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Culture is a big idea and there is no doubt the practice of architecture is a cultural act – but does it direct culture? Can or should it? In this edition of AR, we turn the focus to this broad theme with a series of diverse projects.
Sometimes our buildings are for cultural institutions, such as galleries and opera houses – clearly cultural in program – but culture can mean a bigger societal idea than working in ‘arts and culture’. Definitions of culture here can help, but we have opted to respond to the idea of culture and architecture with a discussion.
This seems fitting as the three of us hosted a radio show for 10 years (The Architects on Melbourne radio station, 3RRR) dedicated to talking about architecture in a broad and inclusive way – we have tried to capture something in the conversation between us and with our guests. Over the years we spoke to a broad mix of people – a plural mapping of architects and designers who were interested in talking, engaging in a conversation about their work. In this issue of AR we reignite that conversation in print, discussing projects from six leading practices to consider architecture’s relationship to culture. Our essay is an edited transcript of a discussion between us and, in the architects’ statements, we ask the select architects to describe their projects and to tell us how they view the project’s relationship to culture.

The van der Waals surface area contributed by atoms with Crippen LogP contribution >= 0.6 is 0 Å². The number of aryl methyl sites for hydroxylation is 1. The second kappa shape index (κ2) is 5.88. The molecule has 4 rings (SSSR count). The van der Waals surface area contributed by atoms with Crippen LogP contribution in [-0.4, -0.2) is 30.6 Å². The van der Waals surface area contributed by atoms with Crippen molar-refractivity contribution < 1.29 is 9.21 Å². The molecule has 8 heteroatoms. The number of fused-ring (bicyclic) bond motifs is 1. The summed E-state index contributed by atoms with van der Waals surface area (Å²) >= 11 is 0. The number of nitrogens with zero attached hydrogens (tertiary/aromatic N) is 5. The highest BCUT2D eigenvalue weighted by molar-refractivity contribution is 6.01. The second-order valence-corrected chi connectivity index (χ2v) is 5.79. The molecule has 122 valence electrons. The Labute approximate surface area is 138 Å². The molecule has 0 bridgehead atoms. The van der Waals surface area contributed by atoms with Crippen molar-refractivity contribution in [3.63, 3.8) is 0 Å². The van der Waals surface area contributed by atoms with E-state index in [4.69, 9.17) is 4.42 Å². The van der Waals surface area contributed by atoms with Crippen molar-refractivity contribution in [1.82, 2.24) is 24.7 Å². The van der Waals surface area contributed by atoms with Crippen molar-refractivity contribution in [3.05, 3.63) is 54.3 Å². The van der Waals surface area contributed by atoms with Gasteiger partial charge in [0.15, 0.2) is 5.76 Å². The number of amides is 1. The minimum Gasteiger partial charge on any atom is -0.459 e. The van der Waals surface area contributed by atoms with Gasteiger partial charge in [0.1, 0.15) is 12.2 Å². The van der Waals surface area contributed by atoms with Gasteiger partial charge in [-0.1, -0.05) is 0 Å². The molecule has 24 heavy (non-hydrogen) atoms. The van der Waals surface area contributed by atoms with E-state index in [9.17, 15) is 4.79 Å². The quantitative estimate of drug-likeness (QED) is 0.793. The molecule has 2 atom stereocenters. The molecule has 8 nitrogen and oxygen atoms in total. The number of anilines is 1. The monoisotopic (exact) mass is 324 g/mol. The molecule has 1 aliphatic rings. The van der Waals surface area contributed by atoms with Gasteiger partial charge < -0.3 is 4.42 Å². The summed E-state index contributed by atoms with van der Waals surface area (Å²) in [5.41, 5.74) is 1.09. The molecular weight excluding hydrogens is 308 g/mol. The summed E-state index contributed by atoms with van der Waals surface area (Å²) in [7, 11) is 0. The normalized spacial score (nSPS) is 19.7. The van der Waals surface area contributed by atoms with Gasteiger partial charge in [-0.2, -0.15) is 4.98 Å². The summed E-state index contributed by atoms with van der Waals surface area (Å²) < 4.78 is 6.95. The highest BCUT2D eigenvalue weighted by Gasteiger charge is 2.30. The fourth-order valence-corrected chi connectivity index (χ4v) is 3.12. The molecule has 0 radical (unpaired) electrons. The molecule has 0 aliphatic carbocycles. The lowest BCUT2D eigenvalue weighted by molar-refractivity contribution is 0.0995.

We adopt six ideas, six takes of how we might describe a culture – these range from the evident to the colloquial and touch on notions of Australianism. These ideas are the platforms on which we as a society discuss culture – sport and leisure, socialising and the city, liveability and memory. We match a project to each idea, but suspect that these ideas, and the projects, overlap to form a more complex picture of culture.
The projects are from across Australia and New Zealand, from Fremantle, where practice Officer Woods draws on traditional construction and ideas of amenity in a finely built residential project; to Auckland, where Fearon Hay, a few years ago, created a seemingly simple arcade that embodies complex ideas of urbanity, authenticity and material. We look into Melbourne’s reinvented Shrine of Remembrance by ARM and consider Neeson Murcutt’s wonderful pool in Sydney, as well as Tonkin Zulaikha Greer’s adaptive reuse masterpiece, the Eternity Playhouse. We start our discussion in Adelaide, where the rich history of the Adelaide Oval has been given a new civic scale and prominence.
Stuart Harrison, Simon Knott and Christine Phillips
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